As for developing a transportation infrastructure and telecommunications, many experts are reaching the conclusion that an integrated transportation consortium should be formed, as well as an integrated tariff policy drawn up, a customs policy coordinated, and joint investment programs carried out.
An important aspect of integration is developing cross-border cooperation. The countries of the region may have to create programs aimed at strengthening ties in this sphere. The most important thing here is improving conditions for the movement of goods, services, and people. What is more, the local administration bodies play an important role in border cooperation. In this respect, at the state level, it would be well to draw up and adopt a program, by which these bodies could promote the development of cross-border contacts not only in the economy, but also in cultural, social, and other spheres.
Another important vector of integration is investment cooperation. A corresponding analysis showed that there are certain focal points of growth, industries, and projects in the region’s countries, in which the Central Asian republics could find mutual interest. In this respect, a joint program for developing investment cooperation must be adopted. The economic mainstays here are power engineering, the refining industries, joint space development, nuclear power, the metallurgical industry, and agriculture. In so doing, it should be noted that Kazakhstan and Russia already have the opportunity to become investors in some of the region’s states. Whereas the Central Asian republics used to strive to attract exclusively western resources, today, they are able to spend domestic capital on developing joint regional projects.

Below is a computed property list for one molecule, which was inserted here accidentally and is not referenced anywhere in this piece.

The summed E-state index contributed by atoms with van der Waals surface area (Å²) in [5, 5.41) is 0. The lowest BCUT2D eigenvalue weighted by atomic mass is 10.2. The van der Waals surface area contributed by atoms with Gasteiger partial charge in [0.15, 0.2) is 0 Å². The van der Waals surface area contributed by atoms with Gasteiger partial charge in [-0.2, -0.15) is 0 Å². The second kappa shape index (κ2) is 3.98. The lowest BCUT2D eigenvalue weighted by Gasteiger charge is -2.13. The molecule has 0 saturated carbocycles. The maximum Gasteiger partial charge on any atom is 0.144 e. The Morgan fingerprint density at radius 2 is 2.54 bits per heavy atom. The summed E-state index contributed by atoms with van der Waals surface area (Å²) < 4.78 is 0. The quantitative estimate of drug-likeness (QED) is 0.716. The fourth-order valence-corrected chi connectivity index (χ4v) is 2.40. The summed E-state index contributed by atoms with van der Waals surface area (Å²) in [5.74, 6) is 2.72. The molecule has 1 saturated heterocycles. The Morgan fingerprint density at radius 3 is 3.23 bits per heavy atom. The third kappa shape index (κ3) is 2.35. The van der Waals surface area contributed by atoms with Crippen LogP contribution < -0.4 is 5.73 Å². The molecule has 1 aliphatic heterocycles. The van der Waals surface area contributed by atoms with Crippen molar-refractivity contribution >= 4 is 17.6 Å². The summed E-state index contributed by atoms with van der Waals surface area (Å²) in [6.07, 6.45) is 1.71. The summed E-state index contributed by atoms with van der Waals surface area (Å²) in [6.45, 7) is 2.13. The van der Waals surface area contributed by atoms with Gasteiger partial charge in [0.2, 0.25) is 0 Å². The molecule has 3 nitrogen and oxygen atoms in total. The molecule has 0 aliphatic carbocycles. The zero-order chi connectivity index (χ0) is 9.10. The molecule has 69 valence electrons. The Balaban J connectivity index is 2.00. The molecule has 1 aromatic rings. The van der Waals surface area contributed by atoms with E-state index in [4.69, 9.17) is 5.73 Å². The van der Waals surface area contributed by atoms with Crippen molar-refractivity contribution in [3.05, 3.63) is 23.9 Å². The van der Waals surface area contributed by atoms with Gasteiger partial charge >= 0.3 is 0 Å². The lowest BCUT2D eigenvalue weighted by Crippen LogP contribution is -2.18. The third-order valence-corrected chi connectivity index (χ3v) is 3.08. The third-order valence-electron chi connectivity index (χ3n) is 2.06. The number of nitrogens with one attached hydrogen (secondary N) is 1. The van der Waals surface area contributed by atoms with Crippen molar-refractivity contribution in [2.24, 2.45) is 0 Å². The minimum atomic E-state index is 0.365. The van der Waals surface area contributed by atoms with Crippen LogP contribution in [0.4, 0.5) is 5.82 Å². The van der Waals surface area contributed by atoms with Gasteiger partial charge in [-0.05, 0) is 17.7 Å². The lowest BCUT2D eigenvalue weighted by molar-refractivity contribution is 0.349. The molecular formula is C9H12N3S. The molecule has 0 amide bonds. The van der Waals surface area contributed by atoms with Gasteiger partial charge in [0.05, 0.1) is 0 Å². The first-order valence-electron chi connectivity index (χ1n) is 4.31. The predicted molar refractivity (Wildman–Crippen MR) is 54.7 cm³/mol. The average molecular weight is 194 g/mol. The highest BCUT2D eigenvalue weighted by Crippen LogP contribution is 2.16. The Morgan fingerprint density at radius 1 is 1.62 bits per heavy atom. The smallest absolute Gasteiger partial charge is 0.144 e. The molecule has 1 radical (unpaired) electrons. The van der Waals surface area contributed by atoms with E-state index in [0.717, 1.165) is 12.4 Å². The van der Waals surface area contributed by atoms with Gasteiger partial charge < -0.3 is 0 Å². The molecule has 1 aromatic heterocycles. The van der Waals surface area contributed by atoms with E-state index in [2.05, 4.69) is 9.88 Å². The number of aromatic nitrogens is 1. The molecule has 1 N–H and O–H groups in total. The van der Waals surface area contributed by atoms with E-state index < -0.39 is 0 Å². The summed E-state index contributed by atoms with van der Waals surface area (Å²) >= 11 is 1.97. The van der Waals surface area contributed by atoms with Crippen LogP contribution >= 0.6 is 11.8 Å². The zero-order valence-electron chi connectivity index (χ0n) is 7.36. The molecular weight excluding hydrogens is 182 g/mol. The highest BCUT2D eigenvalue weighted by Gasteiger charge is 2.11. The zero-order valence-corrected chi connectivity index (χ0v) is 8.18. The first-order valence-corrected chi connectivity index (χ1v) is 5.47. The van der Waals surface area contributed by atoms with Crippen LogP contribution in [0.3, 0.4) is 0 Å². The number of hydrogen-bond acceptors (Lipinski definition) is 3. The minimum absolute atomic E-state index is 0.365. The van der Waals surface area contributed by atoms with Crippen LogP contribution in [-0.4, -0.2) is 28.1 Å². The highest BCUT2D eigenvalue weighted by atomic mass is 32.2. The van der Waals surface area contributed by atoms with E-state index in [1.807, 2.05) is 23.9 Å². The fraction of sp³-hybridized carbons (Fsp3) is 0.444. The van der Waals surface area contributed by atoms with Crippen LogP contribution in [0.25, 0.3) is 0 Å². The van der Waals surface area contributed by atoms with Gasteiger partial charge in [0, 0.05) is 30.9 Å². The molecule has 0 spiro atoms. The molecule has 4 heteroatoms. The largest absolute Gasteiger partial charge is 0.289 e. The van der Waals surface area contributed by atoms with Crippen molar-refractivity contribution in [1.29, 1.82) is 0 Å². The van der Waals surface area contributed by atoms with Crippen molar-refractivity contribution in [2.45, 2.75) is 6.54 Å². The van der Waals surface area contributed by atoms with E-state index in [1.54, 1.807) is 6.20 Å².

On the whole, review of the main conceptual integration blocs allows us to conclude that integration of the Central Asian countries must be raised to a qualitatively new level and that it is expedient to transfer from agreements (at the level of document adoption) to the practical implementation of specific investment projects.
To keep abreast of the times, we must join efforts to promote integration and raise the region’s economic, political, and cultural environment to a higher level. In order to achieve this, the Central Asian countries must strive to make collective decisions and formulate a joint response to the challenges of today’s globalizing world.